Big Ceramic Store Blog

Spectrum Shino Glazes and Combinations

With a lot of glazes, you don't really know what to expect when you open the kiln lid. It's even more surprising when you use Shino glazes! The use of soda ash in the glaze, causes carbon to be trapped, resulting in interesting spotting and runs.

In today's post, I will show you a few examples of Shino glaze in action. You will see results when Shino is layered over and under other glazes. You might even get to see what it looks like all by itself!

Grab your coffee and follow me to the studio. And, if you haven't already, fire up the computer and get ready to order some Shino for your inventory. I'm sure you will love the results as much as I do!Let's start with the different clays I used for the pieces you will see. I generally use a buff speckled clay like Laguna WC- 393 however; that's just my preference. I also used a Cone 6 white stoneware.

Shino glazes will work on most clays that fire in the same range as the glaze, however; the results will most likely be different. Make sure to test out the glazes, and combinations, on test tiles or "disposable pieces" before you cover your good wares with it.

There are multiple techniques for applying Shino glazes.

  • Brushing
  • Dipping
  • Trailing
  • Spraying

The following piece was dipped in Amaco Potter's Choice Deep Firebrick, then 3 coats of Spectrum Citron Shino were brushed on.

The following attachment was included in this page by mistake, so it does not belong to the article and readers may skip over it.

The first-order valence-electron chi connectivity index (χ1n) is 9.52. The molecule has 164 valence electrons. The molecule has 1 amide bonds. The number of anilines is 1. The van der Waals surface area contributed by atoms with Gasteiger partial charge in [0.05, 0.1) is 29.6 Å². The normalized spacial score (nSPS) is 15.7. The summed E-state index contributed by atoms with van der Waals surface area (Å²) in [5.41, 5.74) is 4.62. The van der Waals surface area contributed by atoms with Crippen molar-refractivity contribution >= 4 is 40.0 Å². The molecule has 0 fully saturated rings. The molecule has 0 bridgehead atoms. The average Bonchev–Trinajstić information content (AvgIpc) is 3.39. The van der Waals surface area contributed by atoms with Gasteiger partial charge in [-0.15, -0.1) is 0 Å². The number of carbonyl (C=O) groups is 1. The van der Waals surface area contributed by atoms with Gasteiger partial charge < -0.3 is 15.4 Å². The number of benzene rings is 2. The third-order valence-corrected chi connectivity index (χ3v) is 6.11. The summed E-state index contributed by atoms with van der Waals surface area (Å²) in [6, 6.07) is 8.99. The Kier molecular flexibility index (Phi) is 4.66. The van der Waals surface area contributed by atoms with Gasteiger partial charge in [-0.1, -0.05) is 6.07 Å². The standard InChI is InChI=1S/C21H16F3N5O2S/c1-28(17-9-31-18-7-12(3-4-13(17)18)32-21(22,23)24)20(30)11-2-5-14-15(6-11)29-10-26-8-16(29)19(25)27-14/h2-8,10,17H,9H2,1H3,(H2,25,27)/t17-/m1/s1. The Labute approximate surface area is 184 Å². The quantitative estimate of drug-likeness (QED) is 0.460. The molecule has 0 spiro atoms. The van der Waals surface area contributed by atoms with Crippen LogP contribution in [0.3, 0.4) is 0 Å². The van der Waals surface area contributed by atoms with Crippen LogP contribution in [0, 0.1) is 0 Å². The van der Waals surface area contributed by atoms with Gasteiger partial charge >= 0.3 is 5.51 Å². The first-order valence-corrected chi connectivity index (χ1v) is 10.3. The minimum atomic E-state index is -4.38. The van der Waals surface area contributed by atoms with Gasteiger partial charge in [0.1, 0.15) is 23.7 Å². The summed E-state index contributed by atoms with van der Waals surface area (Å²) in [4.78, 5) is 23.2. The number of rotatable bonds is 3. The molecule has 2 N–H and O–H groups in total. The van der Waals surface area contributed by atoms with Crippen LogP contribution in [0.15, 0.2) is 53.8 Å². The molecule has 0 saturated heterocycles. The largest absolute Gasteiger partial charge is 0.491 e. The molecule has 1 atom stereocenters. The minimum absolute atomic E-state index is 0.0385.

collage 1
If you take notice, in the second picture, I left a bare space at the bottom of the pot when I dipped it. I did however cover it with the Shino. I wanted to see what the Shino looked like on its own with this particular clay.

This next piece was one we did a few weeks ago.

I applied a slip on the base pot, then fired to cone 04. I thought the Spectrum Jalapeno Shino would look nice, so I gave it a try. I poured the Shino into the pot then poured it out, then I brushed three coats on the outside.

collage 2
Although it looks nice, there are some definite defects. If you look closely, there are a few pits created by the "off-gassing" in the base glaze. The off-gassing bubbles through the Shino and creates pits, in this case, all the way to the clay. Because of that, this pot is NOT food safe. Bactria can grow on the bare clay.

collage 3
You will also notice how the Shino ran off the sides and fused the pot to the shelf. The question is, was it the slip? Is it this particular glaze/clay combo? Or do I need to apply it in thinner layers? More testing needed!

Here is an example of the Shino applied first, then the pot is dipped into a Spectrum Nova Dipping Glaze. Notice the difference in the blending an runs! LOVE IT!


  • Base coat-Spectrum Nova Storm Cloud
  • Citron Shino on the left
  • Jalapeno Shino on the right

Show us yours!



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